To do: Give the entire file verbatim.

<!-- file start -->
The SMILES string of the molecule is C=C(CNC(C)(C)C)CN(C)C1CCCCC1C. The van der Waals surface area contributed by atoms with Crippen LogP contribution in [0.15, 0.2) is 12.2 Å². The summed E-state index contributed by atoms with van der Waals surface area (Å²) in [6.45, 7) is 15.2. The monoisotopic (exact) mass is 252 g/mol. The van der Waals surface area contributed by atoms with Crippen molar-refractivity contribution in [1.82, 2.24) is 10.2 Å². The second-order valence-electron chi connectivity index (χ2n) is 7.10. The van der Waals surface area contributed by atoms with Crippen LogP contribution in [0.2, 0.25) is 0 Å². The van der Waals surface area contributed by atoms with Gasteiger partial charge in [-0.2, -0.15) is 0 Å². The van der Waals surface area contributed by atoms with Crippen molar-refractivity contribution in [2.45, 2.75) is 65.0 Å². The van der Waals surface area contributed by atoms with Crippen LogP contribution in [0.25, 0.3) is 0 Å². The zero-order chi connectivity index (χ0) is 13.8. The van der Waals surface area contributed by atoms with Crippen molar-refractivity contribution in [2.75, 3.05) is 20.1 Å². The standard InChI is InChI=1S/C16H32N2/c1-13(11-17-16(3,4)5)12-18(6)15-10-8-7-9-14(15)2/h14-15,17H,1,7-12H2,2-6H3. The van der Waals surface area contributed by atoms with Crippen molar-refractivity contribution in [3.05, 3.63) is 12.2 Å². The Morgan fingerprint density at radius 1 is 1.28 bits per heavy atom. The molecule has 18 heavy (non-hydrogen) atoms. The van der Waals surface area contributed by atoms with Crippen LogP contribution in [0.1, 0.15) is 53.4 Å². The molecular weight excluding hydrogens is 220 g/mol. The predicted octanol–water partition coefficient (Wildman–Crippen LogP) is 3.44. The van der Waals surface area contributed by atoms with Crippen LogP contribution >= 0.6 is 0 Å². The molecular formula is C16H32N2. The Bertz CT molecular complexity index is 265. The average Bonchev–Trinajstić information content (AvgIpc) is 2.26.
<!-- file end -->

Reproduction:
The SMILES string of the molecule is C=C(CNC(C)(C)C)CN(C)C1CCCCC1C. The van der Waals surface area contributed by atoms with Crippen LogP contribution in [0.15, 0.2) is 12.2 Å². The summed E-state index contributed by atoms with van der Waals surface area (Å²) in [6.45, 7) is 15.2. The monoisotopic (exact) mass is 252 g/mol. The van der Waals surface area contributed by atoms with Crippen molar-refractivity contribution in [1.82, 2.24) is 10.2 Å². The second-order valence-electron chi connectivity index (χ2n) is 7.10. The van der Waals surface area contributed by atoms with Crippen LogP contribution in [0.2, 0.25) is 0 Å². The van der Waals surface area contributed by atoms with Gasteiger partial charge in [-0.2, -0.15) is 0 Å². The van der Waals surface area contributed by atoms with Crippen molar-refractivity contribution in [2.45, 2.75) is 65.0 Å². The van der Waals surface area contributed by atoms with Crippen LogP contribution in [0.25, 0.3) is 0 Å². The zero-order chi connectivity index (χ0) is 13.8. The van der Waals surface area contributed by atoms with Crippen molar-refractivity contribution in [2.75, 3.05) is 20.1 Å². The standard InChI is InChI=1S/C16H32N2/c1-13(11-17-16(3,4)5)12-18(6)15-10-8-7-9-14(15)2/h14-15,17H,1,7-12H2,2-6H3. The van der Waals surface area contributed by atoms with Crippen molar-refractivity contribution in [3.05, 3.63) is 12.2 Å². The Morgan fingerprint density at radius 1 is 1.28 bits per heavy atom. The molecule has 18 heavy (non-hydrogen) atoms. The van der Waals surface area contributed by atoms with Crippen LogP contribution in [0.1, 0.15) is 53.4 Å². The molecular weight excluding hydrogens is 220 g/mol. The predicted octanol–water partition coefficient (Wildman–Crippen LogP) is 3.44. The van der Waals surface area contributed by atoms with Crippen LogP contribution >= 0.6 is 0 Å². The molecular formula is C16H32N2. The Bertz CT molecular complexity index is 265. The average Bonchev–Trinajstić information content (AvgIpc) is 2.26.